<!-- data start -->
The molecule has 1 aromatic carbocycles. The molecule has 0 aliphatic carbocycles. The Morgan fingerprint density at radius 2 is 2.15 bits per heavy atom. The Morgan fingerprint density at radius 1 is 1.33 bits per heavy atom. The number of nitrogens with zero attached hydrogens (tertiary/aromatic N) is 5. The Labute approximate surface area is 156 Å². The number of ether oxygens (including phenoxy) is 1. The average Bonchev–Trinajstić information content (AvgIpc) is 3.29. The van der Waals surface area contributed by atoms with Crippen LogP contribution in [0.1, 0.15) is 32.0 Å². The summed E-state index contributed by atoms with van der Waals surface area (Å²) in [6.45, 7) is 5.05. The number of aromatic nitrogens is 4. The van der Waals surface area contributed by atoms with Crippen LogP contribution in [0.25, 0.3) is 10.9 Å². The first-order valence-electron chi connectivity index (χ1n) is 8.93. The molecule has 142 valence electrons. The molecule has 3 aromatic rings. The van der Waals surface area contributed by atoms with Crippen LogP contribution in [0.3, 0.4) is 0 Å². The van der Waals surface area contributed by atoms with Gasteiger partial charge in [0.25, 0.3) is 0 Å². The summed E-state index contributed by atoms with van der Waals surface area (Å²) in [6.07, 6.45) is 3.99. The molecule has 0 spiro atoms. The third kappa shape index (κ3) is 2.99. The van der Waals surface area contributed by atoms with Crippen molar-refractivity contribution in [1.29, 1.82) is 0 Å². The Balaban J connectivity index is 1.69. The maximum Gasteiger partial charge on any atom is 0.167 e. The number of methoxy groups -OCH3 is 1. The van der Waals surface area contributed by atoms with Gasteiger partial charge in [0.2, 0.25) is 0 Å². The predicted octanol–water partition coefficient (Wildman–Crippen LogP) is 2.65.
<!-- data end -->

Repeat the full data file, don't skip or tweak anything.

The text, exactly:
The molecule has 1 aromatic carbocycles. The molecule has 0 aliphatic carbocycles. The Morgan fingerprint density at radius 2 is 2.15 bits per heavy atom. The Morgan fingerprint density at radius 1 is 1.33 bits per heavy atom. The number of nitrogens with zero attached hydrogens (tertiary/aromatic N) is 5. The Labute approximate surface area is 156 Å². The number of ether oxygens (including phenoxy) is 1. The average Bonchev–Trinajstić information content (AvgIpc) is 3.29. The van der Waals surface area contributed by atoms with Crippen LogP contribution in [0.1, 0.15) is 32.0 Å². The summed E-state index contributed by atoms with van der Waals surface area (Å²) in [6.45, 7) is 5.05. The number of aromatic nitrogens is 4. The van der Waals surface area contributed by atoms with Crippen LogP contribution in [0.25, 0.3) is 10.9 Å². The first-order valence-electron chi connectivity index (χ1n) is 8.93. The molecule has 142 valence electrons. The molecule has 3 aromatic rings. The van der Waals surface area contributed by atoms with Crippen LogP contribution in [0.3, 0.4) is 0 Å². The van der Waals surface area contributed by atoms with Gasteiger partial charge in [0.25, 0.3) is 0 Å². The summed E-state index contributed by atoms with van der Waals surface area (Å²) in [6.07, 6.45) is 3.99. The molecule has 0 spiro atoms. The third kappa shape index (κ3) is 2.99. The van der Waals surface area contributed by atoms with Crippen molar-refractivity contribution in [1.29, 1.82) is 0 Å². The Balaban J connectivity index is 1.69. The maximum Gasteiger partial charge on any atom is 0.167 e. The number of methoxy groups -OCH3 is 1. The van der Waals surface area contributed by atoms with Gasteiger partial charge in [0.2, 0.25) is 0 Å². The predicted octanol–water partition coefficient (Wildman–Crippen LogP) is 2.65.